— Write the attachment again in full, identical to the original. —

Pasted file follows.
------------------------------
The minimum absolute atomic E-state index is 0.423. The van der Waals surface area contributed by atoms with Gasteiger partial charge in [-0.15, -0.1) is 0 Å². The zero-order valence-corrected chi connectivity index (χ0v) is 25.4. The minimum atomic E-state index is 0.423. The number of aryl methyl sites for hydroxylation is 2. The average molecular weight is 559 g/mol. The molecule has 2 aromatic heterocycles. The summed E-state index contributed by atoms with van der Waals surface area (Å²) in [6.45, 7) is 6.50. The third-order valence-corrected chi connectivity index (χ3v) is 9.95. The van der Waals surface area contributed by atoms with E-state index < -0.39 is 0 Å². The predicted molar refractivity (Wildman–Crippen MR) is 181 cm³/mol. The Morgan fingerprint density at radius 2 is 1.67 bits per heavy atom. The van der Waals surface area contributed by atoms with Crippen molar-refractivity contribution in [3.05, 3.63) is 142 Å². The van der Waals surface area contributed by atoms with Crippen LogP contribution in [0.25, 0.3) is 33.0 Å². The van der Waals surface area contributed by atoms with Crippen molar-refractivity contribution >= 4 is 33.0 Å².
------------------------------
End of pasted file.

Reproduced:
The minimum absolute atomic E-state index is 0.423. The van der Waals surface area contributed by atoms with Gasteiger partial charge in [-0.15, -0.1) is 0 Å². The zero-order valence-corrected chi connectivity index (χ0v) is 25.4. The minimum atomic E-state index is 0.423. The number of aryl methyl sites for hydroxylation is 2. The average molecular weight is 559 g/mol. The molecule has 2 aromatic heterocycles. The summed E-state index contributed by atoms with van der Waals surface area (Å²) in [6.45, 7) is 6.50. The third-order valence-corrected chi connectivity index (χ3v) is 9.95. The van der Waals surface area contributed by atoms with E-state index < -0.39 is 0 Å². The predicted molar refractivity (Wildman–Crippen MR) is 181 cm³/mol. The Morgan fingerprint density at radius 2 is 1.67 bits per heavy atom. The van der Waals surface area contributed by atoms with Crippen molar-refractivity contribution in [3.05, 3.63) is 142 Å². The van der Waals surface area contributed by atoms with Crippen LogP contribution in [0.25, 0.3) is 33.0 Å². The van der Waals surface area contributed by atoms with Crippen molar-refractivity contribution >= 4 is 33.0 Å².